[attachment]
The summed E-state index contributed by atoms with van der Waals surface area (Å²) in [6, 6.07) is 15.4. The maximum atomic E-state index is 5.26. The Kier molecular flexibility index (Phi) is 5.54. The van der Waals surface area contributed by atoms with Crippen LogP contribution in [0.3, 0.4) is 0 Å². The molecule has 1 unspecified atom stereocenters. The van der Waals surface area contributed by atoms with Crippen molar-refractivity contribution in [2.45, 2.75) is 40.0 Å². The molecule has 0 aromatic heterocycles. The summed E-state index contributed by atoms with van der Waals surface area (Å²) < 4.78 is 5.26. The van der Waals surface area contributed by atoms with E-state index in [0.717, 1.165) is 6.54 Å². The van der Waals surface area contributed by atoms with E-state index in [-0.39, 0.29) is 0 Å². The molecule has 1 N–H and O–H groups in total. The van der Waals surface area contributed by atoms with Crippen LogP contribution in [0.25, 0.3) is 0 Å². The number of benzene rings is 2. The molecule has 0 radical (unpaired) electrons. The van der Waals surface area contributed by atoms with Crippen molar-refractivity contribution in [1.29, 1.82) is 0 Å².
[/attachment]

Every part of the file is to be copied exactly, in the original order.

The summed E-state index contributed by atoms with van der Waals surface area (Å²) in [6, 6.07) is 15.4. The maximum atomic E-state index is 5.26. The Kier molecular flexibility index (Phi) is 5.54. The van der Waals surface area contributed by atoms with Crippen LogP contribution in [0.3, 0.4) is 0 Å². The molecule has 1 unspecified atom stereocenters. The van der Waals surface area contributed by atoms with Crippen molar-refractivity contribution in [2.45, 2.75) is 40.0 Å². The molecule has 0 aromatic heterocycles. The summed E-state index contributed by atoms with van der Waals surface area (Å²) < 4.78 is 5.26. The van der Waals surface area contributed by atoms with E-state index in [0.717, 1.165) is 6.54 Å². The van der Waals surface area contributed by atoms with E-state index in [-0.39, 0.29) is 0 Å². The molecule has 1 N–H and O–H groups in total. The van der Waals surface area contributed by atoms with Crippen LogP contribution in [0.25, 0.3) is 0 Å². The number of benzene rings is 2. The molecule has 0 radical (unpaired) electrons. The van der Waals surface area contributed by atoms with Crippen molar-refractivity contribution in [1.29, 1.82) is 0 Å².